“Whatever other speech you grow into….your dialect stays alive in a sort of inner freedom, a separate little self.”
Ted Hughes, Poet, cited in Corcoran 1993:114
Imagine that each sentence is almost like one long word, a ‘train of thought’.
If you speak in separate words then your meaning becomes broken up, and harder to follow. This dilutes the power of your ideas.
Listen to the rhythm of the way people speak. Whatever the language or the accent, tune your ear into their overall rhythm. Imagine it like a drum beat. Where are the strong beats and where are the weak beats? Then mimic what you hear using a pattern of made up sounds, tapping the finger on the table to emphasise the strong beats
Strong beat – “Dum”
Weak beat – “di”
Standard British Example: John Keats – To Autumn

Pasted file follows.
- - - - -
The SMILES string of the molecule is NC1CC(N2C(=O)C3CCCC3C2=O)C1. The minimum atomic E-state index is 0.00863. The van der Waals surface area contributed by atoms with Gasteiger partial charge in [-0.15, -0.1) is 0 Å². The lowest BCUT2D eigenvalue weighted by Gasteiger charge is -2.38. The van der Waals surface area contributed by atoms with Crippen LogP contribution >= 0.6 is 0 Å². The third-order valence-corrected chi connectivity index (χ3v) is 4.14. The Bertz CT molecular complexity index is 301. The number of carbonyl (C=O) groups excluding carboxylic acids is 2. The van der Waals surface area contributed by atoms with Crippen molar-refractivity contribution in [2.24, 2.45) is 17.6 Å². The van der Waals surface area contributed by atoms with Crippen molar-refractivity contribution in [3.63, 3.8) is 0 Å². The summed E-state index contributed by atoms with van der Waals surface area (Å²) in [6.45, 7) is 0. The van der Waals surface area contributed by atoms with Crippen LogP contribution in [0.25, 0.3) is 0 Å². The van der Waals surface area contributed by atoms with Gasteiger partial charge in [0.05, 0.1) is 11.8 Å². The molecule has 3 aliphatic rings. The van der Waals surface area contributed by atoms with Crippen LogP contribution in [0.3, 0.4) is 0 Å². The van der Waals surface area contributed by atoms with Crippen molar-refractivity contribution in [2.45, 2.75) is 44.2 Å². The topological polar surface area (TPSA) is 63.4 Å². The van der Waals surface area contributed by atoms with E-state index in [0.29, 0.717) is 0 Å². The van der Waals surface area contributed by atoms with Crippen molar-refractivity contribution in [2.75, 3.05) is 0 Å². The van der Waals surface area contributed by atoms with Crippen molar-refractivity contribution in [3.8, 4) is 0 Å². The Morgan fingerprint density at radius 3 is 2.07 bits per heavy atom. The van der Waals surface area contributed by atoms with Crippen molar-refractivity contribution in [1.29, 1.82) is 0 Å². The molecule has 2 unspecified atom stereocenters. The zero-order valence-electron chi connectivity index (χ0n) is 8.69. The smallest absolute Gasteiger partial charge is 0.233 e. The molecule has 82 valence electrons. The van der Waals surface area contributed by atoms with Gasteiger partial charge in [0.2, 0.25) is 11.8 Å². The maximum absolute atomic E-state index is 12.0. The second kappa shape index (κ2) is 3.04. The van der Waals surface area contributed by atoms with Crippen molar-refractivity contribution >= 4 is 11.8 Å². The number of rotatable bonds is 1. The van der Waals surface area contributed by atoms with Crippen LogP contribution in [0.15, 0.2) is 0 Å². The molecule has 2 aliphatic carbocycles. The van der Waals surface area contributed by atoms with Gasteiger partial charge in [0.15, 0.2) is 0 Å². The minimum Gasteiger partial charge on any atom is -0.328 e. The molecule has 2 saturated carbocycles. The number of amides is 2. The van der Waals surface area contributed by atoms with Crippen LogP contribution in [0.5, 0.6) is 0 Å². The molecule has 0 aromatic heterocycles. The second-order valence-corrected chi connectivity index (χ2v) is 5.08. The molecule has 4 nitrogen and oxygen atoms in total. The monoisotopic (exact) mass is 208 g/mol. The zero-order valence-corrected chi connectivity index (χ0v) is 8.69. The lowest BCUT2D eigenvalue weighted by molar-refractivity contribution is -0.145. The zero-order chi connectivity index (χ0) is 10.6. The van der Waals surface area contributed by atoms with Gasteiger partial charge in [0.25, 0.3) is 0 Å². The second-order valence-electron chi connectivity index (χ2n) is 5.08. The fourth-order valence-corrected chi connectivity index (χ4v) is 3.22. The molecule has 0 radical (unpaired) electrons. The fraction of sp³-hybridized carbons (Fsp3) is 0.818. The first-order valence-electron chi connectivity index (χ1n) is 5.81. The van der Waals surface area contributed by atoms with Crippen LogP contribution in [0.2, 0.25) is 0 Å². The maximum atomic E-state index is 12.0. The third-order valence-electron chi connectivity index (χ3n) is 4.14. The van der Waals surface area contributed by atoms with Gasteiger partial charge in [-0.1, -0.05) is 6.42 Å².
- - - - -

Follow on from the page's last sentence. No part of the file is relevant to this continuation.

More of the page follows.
To swell the gourd, and plump the hazel shells
di Dum di Dum di Dum di Dum di Dum
Teaching an Accent Softening workshop at the Spanish Chamber of Commerce. The workshop targeted the rhythm and intonation of spoken English. It also showed you how to use your voice to become an engaging, interesting speaker and avoid misunderstanding due to accent.
Here is a link to the feedback in a blog post they did about the session:
I’ve made this video to target the difference between the ‘W’ and the ‘V’ sound. Indian people will find this particularly useful.It gives you tips to help you find the right position and sound, as well as some words and phrases to practice on. Enjoy!
I’ve made this video targeting the difference between the Russian and English ‘L’ sound. It gives you tips to help you find the right position and sound, as well as some words and phrases to practice on. Enjoy!